Keeping close tabs on your diet is a major way to help manage type 2 diabetes. A healthy diet for people with type 2 diabetes includes fresh or frozen fruit and vegetables, whole grains, beans, lean meats, and low-fat or fat-free dairy. Focus on eating fruit and non-starchy vegetables, like broccoli, carrots, and lettuce, and having smaller portions of starchy foods, meats, and dairy products. Be especially careful about loading up on foods that are high on the glycemic index (GI) and especially the glycemic load (GL), systems that rank foods according to how they affect glucose levels.
“High glycemic index foods are going to be primarily processed foods,” says Lori Chong, RD, CDE, at The Ohio State University Wexner Medical Center in Columbus. Those processed foods tend to have more white sugar and flour in them, which are higher on the GI, she says. Foods lower on the GI include vegetables, especially non-starchy vegetables, like broccoli, cauliflower, and leafy greens and whole-grain products, such as brown rice (as opposed to white rice), Chong says. She notes that even many fruits are low on the GI, with pineapple and dried fruit being some of the highest (Berries, apples, and pears tend to be fairly low.)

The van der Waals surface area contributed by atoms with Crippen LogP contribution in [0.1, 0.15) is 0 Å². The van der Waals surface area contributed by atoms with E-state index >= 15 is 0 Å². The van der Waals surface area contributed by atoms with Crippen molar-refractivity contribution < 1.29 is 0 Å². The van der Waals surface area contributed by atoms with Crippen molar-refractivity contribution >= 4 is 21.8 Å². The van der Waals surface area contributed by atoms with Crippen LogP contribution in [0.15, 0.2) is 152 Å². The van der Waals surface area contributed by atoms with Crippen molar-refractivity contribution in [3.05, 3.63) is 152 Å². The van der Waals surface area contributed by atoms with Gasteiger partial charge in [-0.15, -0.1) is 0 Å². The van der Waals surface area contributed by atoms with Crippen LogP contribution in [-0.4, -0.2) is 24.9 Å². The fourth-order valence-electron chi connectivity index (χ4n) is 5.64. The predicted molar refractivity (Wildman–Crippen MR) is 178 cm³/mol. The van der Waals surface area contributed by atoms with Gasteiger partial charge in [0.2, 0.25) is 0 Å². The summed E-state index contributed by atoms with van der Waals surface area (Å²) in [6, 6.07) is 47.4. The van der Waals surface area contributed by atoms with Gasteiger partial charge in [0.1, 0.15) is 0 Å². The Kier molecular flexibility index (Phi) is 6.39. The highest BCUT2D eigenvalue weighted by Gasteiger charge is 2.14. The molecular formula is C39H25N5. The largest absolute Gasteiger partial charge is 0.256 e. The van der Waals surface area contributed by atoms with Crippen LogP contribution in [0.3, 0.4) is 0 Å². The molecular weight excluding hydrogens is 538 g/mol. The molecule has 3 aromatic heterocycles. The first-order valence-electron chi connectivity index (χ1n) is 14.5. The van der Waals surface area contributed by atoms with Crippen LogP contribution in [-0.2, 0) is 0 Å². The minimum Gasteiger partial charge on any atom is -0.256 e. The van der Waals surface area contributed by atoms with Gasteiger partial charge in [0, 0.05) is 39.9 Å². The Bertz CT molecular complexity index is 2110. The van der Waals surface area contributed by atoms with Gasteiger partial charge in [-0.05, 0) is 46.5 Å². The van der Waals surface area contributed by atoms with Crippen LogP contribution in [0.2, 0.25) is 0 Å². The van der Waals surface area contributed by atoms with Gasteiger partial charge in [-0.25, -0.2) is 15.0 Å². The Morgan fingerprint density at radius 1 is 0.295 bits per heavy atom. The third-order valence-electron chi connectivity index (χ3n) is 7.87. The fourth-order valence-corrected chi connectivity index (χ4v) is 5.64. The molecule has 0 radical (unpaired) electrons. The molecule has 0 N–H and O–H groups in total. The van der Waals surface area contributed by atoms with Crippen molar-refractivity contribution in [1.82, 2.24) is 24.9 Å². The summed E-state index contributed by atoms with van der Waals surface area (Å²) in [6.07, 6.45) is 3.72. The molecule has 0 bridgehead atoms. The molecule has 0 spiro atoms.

Limit fast food, too, as these eats contain trans fats, refined carbohydrates, and loads of sodium, which can be especially unhealthy for people with type 2 diabetes due to their effect on the heart and body weight.
To help you avoid or limit fast food, Chong recommends planning ahead by packing healthy meals or snacks. Diabetes-friendly snack ideas include a piece of fruit, a handful of nuts, and yogurt. Also, if you absolutely must stop at a fast-food restaurant, steer clear of anything that’s deep-fried — such as french fries, chicken nuggets, and breaded fish or chicken, Chong says.